When you think of Times Square in New York City, you think of the massive video screens and constant scroll of digital information that give Manhattan’s central district a feeling of vibrant movement, an almost living neighborhood. While it will be on a much smaller scale, a new pedestrian plaza at the corner of Forbes Avenue and South Bouquet Street unveiled Monday night captures some of that excitement and vibrancy right in the heart of Oakland.
The Forbes Digital Plaza is the first in a series of projects planned as part of Innovation Oakland. When finished, the plaza will be the centerpiece in a plan to turn the neighborhood that houses so many of Pittsburgh’s universities and hospitals—its so-called eds and meds—into a digital district, with real-time information, music, digital art, and eventually touch-screen information kiosks around the neighborhood.
The plaza will showcase digital art and community events on massive LED screens, and serve as a central hub in Oakland where people can connect both in person, and via the internet with the plaza’s free Wi-Fi. Georgia Petropoulos, executive director of the Oakland Business Improvement District, said it was modeled after similar parks in other cities, such as Chicago’s Millennium Park.
The digital canvasses on the plaza will display real-time information, promote events in Oakland, and house live video streaming. That’s also where the digital artwork will be displayed. Murray Horne, curator of the Wood Street Galleries, will curate the works on the plaza.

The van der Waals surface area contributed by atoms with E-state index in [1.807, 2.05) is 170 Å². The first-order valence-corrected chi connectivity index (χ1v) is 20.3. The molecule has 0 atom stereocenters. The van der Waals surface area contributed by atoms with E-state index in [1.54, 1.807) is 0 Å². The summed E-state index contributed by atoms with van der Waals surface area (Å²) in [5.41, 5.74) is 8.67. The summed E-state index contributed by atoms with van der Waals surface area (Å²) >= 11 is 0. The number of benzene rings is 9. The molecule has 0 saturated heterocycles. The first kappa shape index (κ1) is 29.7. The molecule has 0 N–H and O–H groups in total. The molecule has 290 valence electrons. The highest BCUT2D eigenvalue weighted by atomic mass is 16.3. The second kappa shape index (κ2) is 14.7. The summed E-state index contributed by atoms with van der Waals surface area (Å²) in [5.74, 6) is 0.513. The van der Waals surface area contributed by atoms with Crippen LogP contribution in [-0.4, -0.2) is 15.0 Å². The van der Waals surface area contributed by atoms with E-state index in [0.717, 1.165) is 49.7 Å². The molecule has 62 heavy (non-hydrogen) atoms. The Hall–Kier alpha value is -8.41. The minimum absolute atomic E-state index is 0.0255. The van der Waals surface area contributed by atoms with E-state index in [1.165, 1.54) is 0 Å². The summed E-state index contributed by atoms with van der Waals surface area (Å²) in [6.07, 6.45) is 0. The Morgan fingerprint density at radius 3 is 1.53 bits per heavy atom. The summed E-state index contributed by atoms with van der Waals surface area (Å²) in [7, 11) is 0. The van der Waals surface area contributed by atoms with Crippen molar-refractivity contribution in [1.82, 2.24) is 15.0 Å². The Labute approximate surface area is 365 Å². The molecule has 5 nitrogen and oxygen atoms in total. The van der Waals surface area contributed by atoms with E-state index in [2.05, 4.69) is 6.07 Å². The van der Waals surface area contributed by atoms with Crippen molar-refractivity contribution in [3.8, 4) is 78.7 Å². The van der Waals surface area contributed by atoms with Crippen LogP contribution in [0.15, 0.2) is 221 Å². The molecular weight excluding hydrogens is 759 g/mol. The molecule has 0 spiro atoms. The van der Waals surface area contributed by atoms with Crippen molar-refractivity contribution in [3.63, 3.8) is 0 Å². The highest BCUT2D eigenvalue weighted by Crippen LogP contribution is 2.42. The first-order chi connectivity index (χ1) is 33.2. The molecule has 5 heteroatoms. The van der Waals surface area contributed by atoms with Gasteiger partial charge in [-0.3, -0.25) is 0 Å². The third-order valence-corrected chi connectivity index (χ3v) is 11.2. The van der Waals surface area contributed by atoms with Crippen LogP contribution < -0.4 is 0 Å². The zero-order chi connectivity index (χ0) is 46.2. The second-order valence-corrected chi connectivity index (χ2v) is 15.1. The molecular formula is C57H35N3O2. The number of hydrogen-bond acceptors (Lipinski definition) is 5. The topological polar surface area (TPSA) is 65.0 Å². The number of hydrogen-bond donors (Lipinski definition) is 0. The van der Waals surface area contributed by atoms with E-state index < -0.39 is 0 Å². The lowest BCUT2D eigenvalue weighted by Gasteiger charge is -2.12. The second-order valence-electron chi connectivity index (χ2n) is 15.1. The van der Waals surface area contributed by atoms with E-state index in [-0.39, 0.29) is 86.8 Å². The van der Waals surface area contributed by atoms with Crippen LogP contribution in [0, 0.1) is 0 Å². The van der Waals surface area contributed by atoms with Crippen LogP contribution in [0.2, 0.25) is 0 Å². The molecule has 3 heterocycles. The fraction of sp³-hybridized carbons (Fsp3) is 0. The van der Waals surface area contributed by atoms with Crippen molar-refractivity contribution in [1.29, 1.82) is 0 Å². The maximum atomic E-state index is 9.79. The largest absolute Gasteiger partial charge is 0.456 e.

The first artist in the space is Montreal-based Matthew Biederman who debuted a new work titled Event Horizon. A massive, multimedia display of lights and music, Event Horizon is meant to integrate into the bustle of the neighborhood, and bring the plaza to life.
“This is truly a community project, and we couldn’t have done it without all of you,” Petropoulos told the gathering Monday night. The unveiling included representatives from the universities, the public sector and the business community, as well as students and residents of the neighborhood.
Calling the plaza the “Times Square” of Pittsburgh, Mayor Bill Peduto told the audience that Oakland’s significance as a hub for business and activity couldn’t be overstated. “Oakland is a city within a city,” Peduto said, “and special places like this only enhance what we already think of it.”
The University of Pittsburgh donated the land for the project, and funding came from a variety of sources, Petropoulos says. That included Duquesne Light, a grant from the state’s multimodal transportation fund, University of Pittsburgh, Carnegie Mellon University, and the Richard King Mellon Foundation which provided the seed funding. The Heinz Endowments provided the funding that will allow a variety of artists to display their work in the space, on the massive state-of-the-art digital canvasses.
Petropoulos says OBID is working to recruit local artists for future exhibits, and that work has already begun on the next phases of the Innovation Oakland project, which include static signs for pedestrians and drivers, as well as touch-screen kiosks.
According to OBID, Oakland is Pennsylvania’s third largest area of economic activity, attracting more than 100,000 students, employees and visitors daily and more than 2 million tourists every year.